The risk and consequences of clinical miscoding due to inadequate medical documentation: a case study of the impact on health services funding
In the article titled, “The risk and consequences of clinical miscoding due to inadequate medical documentation: a case study of the impact on health services funding” the authors proved through an audit of medical records, that the biggest financial losses were a direct result of either improper clinical documentation or lack of documentation altogether. The objectives in conducting both an internal and a blind audit at a hospital in Melbourne, Australia were to measure discrepancies in clinical coding, identify financial loss associated with diagnosis related group (DRG) changes, reveal errors associated with improper documentation, and to suggest strategies for improvement. Out of 752 cases, there was a substantial margin of error after the original codes were compared with audited codes. To identify specific underlying factors each case was analyzed. In reference to DRG changes, the study revealed an overpayment of at least 16%, with 56% of the error a result of poor documentation (Cheng, et al., 2009). Only 13% of the mistakes were related to actual coding errors with the remaining contributed to missing or inaccurate diagnoses in the medical chart.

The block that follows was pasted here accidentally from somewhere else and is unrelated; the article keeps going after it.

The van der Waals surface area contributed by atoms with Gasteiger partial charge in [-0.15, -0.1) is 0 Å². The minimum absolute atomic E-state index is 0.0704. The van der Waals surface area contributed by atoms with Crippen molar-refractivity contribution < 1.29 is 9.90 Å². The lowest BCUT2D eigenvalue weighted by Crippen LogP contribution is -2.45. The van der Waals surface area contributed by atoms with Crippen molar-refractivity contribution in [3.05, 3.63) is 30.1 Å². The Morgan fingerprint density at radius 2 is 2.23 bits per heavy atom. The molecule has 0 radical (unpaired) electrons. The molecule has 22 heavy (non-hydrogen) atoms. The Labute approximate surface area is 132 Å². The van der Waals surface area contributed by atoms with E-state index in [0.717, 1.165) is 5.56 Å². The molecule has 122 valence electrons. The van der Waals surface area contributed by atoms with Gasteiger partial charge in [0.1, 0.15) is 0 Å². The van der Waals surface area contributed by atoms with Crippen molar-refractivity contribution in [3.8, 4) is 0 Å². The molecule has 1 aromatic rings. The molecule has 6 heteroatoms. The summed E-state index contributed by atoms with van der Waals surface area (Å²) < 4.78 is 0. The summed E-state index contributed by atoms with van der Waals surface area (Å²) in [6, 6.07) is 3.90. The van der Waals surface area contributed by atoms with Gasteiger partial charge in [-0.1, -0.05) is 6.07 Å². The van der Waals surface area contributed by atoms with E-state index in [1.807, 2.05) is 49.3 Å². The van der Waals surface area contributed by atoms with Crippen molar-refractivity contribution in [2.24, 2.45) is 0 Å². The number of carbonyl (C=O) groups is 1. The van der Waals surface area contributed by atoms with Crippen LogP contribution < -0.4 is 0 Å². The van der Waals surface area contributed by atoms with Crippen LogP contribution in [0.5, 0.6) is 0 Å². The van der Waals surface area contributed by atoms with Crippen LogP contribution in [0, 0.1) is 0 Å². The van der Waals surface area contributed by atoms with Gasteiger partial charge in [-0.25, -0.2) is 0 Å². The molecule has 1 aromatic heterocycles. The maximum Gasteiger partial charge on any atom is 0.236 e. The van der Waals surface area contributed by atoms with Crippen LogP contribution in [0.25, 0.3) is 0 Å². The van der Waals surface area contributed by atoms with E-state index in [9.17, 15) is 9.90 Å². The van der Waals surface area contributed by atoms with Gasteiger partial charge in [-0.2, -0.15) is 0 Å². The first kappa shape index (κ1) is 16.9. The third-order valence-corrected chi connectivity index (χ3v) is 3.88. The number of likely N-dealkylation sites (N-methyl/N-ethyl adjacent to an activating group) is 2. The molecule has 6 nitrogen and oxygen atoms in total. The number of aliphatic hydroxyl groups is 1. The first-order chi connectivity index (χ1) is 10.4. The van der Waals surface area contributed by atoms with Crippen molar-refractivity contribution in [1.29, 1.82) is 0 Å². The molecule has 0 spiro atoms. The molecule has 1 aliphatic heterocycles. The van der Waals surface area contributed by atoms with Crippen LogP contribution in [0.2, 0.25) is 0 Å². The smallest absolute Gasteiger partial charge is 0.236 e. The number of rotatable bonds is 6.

In conclusion, the case study confirmed the importance of regular auditing of medical charts both to reduce financial losses and to improve strategies for controlling preventable errors. By tracking coding and documentation errors on a regular basis, the issue can be addressed in a timely manner and the consequences of these errors can be minimized. In the aftermath of the case study, auditor recommendations for securing reimbursements included, continuing education courses for employees on proper documentation, coding requirements, and DRGs, in combination with frequent meetings with the internal clinical auditor to assess employees’ comprehension regarding...
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